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How to bring digital services to the market – 10 pieces of advice from a business designer’s perspective

Time has flown by, and it's been almost 15 years since I first ventured into the realm of service design and the then-emerging field of business design. As a student and a young(er) professional launching my career in business design, my dedication was unwavering in seeking creative ways to enhance the customer experience at every touchpoint in the customer journey.

David Joelsson
David Joelsson
December 12, 2023
How to bring digital services to the market – 10 pieces of advice from a business designer’s perspective

Over the years, I've come to realize that the true magic lies in bringing a service to market. A well-designed service doesn't simply materialize without a well-orchestrated go-to-market process. Reflecting on my journey, I can't recall ever encountering a service failing due to a poorly designed touchpoint. Conversely, failures stemming from challenges in the go-to-market process are unfortunately relatively commonplace. Based on my (good and bad) experience I have scribbled down 10 pieces of advice for a successful go to market journey. I hope it will give you some new ideas.

1. Going to market should be done in parallel with designing the service.

A service evolves on a market, it takes shape in the interaction with the customers. So, be prepared to change the very nature of the service offer while going to market.

2. Understand the customer’s process and formulate your value proposition

Which jobs are the customer carrying out? And why? Try to find the answers to these questions and make it clear how your service is helping them in doing that job.

3. Analyze the competition, but don’t overdo it

You need to understand your competition and have it in mind when formulating your offer and setting a price. However, you will get the best answers from the customers. Focus on them and bringing your offer to the market.

4. Start small – launch to learn

Pre-launch with a small number of customers to learn from their response. This will be a natural continuation from the user tests and research you should have been carrying out before going into launch mode.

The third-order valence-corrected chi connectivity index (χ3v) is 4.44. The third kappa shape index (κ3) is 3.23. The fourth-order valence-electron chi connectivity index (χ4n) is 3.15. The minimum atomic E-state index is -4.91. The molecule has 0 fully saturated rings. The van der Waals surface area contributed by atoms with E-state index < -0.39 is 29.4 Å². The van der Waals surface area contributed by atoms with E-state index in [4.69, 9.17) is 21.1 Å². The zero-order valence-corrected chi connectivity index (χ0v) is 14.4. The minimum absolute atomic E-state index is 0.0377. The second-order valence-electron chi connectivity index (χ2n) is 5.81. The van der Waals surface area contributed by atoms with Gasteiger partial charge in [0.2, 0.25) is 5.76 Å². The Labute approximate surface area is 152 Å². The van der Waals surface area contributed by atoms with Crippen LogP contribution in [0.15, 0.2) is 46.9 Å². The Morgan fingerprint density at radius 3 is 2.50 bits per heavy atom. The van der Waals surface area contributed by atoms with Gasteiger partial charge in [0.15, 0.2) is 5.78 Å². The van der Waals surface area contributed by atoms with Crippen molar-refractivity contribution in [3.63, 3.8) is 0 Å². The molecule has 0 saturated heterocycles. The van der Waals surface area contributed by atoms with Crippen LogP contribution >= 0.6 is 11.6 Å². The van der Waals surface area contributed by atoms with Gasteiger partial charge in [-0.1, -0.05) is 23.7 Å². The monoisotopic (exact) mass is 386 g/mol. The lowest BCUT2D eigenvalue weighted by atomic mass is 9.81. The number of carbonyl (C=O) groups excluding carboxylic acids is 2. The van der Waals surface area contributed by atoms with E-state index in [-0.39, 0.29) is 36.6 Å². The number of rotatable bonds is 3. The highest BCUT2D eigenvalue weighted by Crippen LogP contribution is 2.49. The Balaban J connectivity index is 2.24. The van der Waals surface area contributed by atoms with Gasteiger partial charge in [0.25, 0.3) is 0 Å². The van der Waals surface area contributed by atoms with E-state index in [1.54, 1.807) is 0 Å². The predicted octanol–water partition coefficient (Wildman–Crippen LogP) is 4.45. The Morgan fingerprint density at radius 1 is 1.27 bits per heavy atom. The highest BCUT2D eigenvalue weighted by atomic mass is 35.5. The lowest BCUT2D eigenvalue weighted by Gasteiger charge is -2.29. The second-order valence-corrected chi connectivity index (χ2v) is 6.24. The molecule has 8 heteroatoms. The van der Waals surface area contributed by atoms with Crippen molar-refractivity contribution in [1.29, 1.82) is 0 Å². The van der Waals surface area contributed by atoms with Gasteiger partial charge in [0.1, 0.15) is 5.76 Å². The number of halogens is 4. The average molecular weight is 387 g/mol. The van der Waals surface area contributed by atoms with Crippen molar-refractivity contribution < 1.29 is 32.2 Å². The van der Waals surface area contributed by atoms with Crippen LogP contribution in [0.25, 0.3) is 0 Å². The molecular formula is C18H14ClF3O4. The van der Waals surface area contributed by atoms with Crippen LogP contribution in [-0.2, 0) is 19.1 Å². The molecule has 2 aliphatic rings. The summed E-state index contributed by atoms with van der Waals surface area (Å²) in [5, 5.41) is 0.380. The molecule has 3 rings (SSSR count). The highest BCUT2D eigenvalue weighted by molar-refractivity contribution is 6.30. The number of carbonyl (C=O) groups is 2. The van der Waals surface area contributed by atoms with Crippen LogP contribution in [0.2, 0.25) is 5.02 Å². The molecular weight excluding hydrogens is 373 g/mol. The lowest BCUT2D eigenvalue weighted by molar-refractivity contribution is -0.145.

5. Do not settle with statistics

Quantitative data on how your service offer is received is great, but to be able to take your service to the next level you also need to capture the nuances from the customer experience. That is done through interviews and observations.

6. Stakeholder management

Map out all internal stakeholders and figure out what a successful market launch requires from them? Make sure to give them what they need to be their best. Also, remember that change hurts. Create a solid plan for internal communication and make everyone feel onboard. Emails are not enough. You going to need demos, meetings, online educations, celebration fika, etc.

7. The frontline employees are always key to success

Customer support, local sales departments, etc. are the ones most closely connected to the customer’s value-creating processes. They are both key to the actual service experience and to canalize insights about the customer into your wider organization.

8. Synchronize your marketing efforts

Plan your marketing communication so it is well aligned with when your service is technically ready for launch and when your internal communication reaches its effect.

9. Visuals to keep senior management calm

Create clear visual overviews communicate status of the launch including risk assessment and show that you have the risks under control. This will keep management calm and provide you with the space needed to focus on developing the service and bringing it to the market.

10. Do not wait until you have everything under control

We recently had a retrospective workshop with one of our bigger clients after launching a new digital service. The product team was most proud over having the guts to bring a service to market without having all the answers, “if we would have tried to solve all our internal issues before we lunch, we would never have gotten started”. What we can learn is not to wait till you have control. Just set deadlines and launch it!

I hope this blog post gave you some new insights or perspectives. Don’t hesitate to reach out if you want to discuss go-to-market strategies or any related topic.

David Joelsson
Written by
David Joelsson
How to bring digital services to the market – 10 pieces of advice from a business designer’s perspective

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